Ballona Creek Prepares For Big And Small Projects

Ballona Creek was a vastly different watershed when Los Angeles became a city in 1781. Researchers believe that the watershed was home to 14,000 acres of wetlands featuring meadows, fresh water ponds and thickets of Willow trees. It even had a different name – Ballena. There is no word “Ballona” in the Spanish language. One theory is that the watershed’s intended name was Ballena, which means whale in Spanish. At the mouth of Ballona Creek, early Los Angeles settlers often watched migrating whales. The story goes that Ballena was misspelled as Ballona at some point in its early history and the new name stuck.

Today’s Ballona Creek watershed is one of LA’s most developed areas with only 17% open space. Almost half of the watershed is covered by roads, rooftops and other impervious surfaces. The impermeable nature of the watershed makes finding solutions to reduce the amount of bacteria in Ballona Creek especially challenging, but future regional and local projects aim to do just that.

Three regional projects that are under consideration for Ballona Creek’s not-so-distant future will utilize low-flow diversions and treatment technologies to improve Ballona Creek’s water quality during dry weather. The concept of these three projects are currently being developed, and we anticipate beginning the Environmental Impact Report (EIR) process in early 2017. One of the options being considered is a hybrid system that couples the treatment and release of some flow with the diversion of the remaining polluted runoff to the sanitary sewer system for treatment. These projects would have the capacity to divert and treat 30 million gallons of water every day that it’s dry in Los Angeles. If selected as the alternative via the EIR process, the City of Los Angeles in partnership with the cities of Beverly Hills, West Hollywood, Culver City, Inglewood and the Los Angeles County Flood Control Program, would share the cost of these low-flow treatment and diversion facilities.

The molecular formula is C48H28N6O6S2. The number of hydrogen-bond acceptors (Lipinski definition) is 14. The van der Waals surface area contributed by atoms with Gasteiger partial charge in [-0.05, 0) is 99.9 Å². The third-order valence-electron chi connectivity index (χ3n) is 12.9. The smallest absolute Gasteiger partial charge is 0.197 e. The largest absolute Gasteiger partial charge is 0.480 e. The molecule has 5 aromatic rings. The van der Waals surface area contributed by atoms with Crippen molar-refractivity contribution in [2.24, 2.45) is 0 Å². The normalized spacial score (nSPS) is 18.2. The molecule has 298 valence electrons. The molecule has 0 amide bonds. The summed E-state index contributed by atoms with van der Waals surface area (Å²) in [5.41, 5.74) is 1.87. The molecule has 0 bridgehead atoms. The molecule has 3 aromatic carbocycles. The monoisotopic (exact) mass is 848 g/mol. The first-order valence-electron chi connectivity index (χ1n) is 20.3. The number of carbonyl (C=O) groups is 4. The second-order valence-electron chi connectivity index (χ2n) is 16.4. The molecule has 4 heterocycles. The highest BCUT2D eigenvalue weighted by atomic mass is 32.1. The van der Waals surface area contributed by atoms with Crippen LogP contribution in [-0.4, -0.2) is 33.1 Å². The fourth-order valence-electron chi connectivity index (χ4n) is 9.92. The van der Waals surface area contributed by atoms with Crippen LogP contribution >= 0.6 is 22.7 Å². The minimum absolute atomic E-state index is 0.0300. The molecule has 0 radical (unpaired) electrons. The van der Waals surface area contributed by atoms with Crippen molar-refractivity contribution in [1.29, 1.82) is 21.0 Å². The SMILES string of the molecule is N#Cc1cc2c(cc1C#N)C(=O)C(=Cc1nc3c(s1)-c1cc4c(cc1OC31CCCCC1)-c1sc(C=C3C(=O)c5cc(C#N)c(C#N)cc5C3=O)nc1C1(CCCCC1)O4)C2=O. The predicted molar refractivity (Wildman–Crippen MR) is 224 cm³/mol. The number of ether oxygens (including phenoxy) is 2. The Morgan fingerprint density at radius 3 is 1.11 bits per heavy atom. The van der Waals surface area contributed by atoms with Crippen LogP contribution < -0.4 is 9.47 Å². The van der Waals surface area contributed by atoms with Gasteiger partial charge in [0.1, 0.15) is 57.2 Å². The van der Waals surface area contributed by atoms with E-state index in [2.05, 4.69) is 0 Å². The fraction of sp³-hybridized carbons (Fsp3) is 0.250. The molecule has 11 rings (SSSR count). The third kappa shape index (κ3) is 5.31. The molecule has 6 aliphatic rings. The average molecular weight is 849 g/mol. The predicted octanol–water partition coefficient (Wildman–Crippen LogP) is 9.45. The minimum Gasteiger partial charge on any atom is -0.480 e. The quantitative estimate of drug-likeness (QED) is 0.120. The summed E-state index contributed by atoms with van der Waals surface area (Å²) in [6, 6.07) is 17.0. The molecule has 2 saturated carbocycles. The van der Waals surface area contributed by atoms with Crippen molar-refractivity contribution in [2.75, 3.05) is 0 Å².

Smaller, neighborhood projects are also in the plans for Ballona Creek. The Vermont Avenue Green Street Project and the Westwood Neighborhood Greenway Project are two local projects that will provide multi-benefits for LA neighborhoods. Both projects will utilize a natural systems approach to manage stormwater, reduce flows, recharge groundwater supplies, improve water quality and enhance watershed health. Both of these projects are scheduled to begin construction in 2018.

So while Ballona Creek may have changed dramatically since those Angelenos first spotted whales migrating along California’s coast, these big and small projects will soon be working to keep current-day Ballona Creek and Santa Monica Bay clean for all creatures – both big and small.

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